While those three barriers receive the most attention, there is an often-overlooked barrier that is arguably even more important: availability. If you were to ask our shopper from the earlier example why they ended up with so many “less sustainable” items in their cart, the most common answer you would hear would be “because better choices weren’t available”. This lack of availability – real or perceived – remains the number one barrier to trial of more sustainable products. Shoppers can’t buy what they can’t find. Fortunately, this may also be the most solvable of all the barriers. There are several strategies that retailers can implement to ensure their shoppers are aware of more sustainable options.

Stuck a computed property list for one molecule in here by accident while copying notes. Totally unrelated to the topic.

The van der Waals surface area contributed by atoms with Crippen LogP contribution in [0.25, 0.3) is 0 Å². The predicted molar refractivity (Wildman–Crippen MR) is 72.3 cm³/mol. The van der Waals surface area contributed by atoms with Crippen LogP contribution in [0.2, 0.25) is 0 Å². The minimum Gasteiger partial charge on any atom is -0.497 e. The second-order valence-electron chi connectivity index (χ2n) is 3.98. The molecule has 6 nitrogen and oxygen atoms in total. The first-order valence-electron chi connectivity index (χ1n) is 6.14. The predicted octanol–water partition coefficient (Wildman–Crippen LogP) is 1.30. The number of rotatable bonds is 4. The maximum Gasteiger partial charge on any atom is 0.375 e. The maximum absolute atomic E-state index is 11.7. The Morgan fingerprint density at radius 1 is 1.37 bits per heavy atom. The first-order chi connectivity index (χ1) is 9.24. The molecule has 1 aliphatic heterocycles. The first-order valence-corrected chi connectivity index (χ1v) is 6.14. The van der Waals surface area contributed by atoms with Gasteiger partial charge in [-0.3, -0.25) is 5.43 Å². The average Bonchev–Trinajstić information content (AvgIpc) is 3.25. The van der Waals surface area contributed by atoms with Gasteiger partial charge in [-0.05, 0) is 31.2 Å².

• Offer Choices. The first step is to evaluate each category and make sure there are sufficient sustainable choices available that allow consumers to meet their goals. Many aisles today are a sea of plastic that can give the impression there are no alternative packaging options.
  • Merchandising more sustainable products so they can be easily located. The strategy here may vary slightly by category, but generally sustainable products should be merchandised together directly adjacent to the leading brands within their respective category set. This placement will provide an easy comparison and quick awareness of alternatives.
  • Communication in store will allow shoppers to discover new sustainable brands. Consumers are often on autopilot when moving through the store and simply will not notice more sustainable choices. Having signage, off-shelf placement, impactful displays, and weekly ad or digital coverage will help disrupt their normal routines. This increased visibility will also help to showcase what initiatives are important to the retailer.